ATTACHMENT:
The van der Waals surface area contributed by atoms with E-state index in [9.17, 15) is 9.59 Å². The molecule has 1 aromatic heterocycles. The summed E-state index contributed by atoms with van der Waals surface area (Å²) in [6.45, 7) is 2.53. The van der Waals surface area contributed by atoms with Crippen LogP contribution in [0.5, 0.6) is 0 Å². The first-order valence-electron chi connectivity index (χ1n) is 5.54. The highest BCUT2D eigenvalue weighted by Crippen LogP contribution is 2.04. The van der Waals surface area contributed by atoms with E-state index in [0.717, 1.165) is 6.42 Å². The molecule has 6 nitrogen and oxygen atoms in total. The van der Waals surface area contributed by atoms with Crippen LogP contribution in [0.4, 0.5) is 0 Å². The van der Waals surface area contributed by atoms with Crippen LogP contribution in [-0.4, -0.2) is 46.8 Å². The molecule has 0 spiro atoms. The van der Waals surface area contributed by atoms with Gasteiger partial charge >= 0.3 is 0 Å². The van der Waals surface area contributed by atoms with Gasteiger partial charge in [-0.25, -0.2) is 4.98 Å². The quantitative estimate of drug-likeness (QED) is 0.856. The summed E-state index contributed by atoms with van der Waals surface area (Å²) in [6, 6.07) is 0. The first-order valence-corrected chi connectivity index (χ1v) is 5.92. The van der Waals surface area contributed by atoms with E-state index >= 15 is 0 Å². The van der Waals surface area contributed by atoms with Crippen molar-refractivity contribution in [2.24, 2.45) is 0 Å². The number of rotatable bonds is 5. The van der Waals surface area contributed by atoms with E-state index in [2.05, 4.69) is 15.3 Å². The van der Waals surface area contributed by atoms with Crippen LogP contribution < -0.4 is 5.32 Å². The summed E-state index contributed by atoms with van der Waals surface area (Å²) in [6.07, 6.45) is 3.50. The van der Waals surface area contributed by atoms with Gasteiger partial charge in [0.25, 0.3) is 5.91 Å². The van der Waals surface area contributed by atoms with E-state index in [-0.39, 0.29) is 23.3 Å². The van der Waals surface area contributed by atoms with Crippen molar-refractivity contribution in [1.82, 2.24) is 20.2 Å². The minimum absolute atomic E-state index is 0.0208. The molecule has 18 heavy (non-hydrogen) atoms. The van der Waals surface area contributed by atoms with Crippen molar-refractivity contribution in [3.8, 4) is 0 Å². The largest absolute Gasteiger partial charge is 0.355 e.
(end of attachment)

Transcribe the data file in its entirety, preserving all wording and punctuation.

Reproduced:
The van der Waals surface area contributed by atoms with E-state index in [9.17, 15) is 9.59 Å². The molecule has 1 aromatic heterocycles. The summed E-state index contributed by atoms with van der Waals surface area (Å²) in [6.45, 7) is 2.53. The van der Waals surface area contributed by atoms with Crippen LogP contribution in [0.5, 0.6) is 0 Å². The first-order valence-electron chi connectivity index (χ1n) is 5.54. The highest BCUT2D eigenvalue weighted by Crippen LogP contribution is 2.04. The van der Waals surface area contributed by atoms with E-state index in [0.717, 1.165) is 6.42 Å². The molecule has 6 nitrogen and oxygen atoms in total. The van der Waals surface area contributed by atoms with Crippen LogP contribution in [0.4, 0.5) is 0 Å². The van der Waals surface area contributed by atoms with Crippen LogP contribution in [-0.4, -0.2) is 46.8 Å². The molecule has 0 spiro atoms. The van der Waals surface area contributed by atoms with Gasteiger partial charge >= 0.3 is 0 Å². The van der Waals surface area contributed by atoms with Gasteiger partial charge in [-0.25, -0.2) is 4.98 Å². The quantitative estimate of drug-likeness (QED) is 0.856. The summed E-state index contributed by atoms with van der Waals surface area (Å²) in [6, 6.07) is 0. The first-order valence-corrected chi connectivity index (χ1v) is 5.92. The van der Waals surface area contributed by atoms with E-state index >= 15 is 0 Å². The van der Waals surface area contributed by atoms with Crippen molar-refractivity contribution in [2.24, 2.45) is 0 Å². The number of rotatable bonds is 5. The van der Waals surface area contributed by atoms with E-state index in [2.05, 4.69) is 15.3 Å². The van der Waals surface area contributed by atoms with Crippen LogP contribution < -0.4 is 5.32 Å². The summed E-state index contributed by atoms with van der Waals surface area (Å²) in [6.07, 6.45) is 3.50. The van der Waals surface area contributed by atoms with Gasteiger partial charge in [0.25, 0.3) is 5.91 Å². The van der Waals surface area contributed by atoms with E-state index in [-0.39, 0.29) is 23.3 Å². The van der Waals surface area contributed by atoms with Crippen molar-refractivity contribution in [1.82, 2.24) is 20.2 Å². The minimum absolute atomic E-state index is 0.0208. The molecule has 18 heavy (non-hydrogen) atoms. The van der Waals surface area contributed by atoms with Crippen molar-refractivity contribution in [3.8, 4) is 0 Å². The largest absolute Gasteiger partial charge is 0.355 e.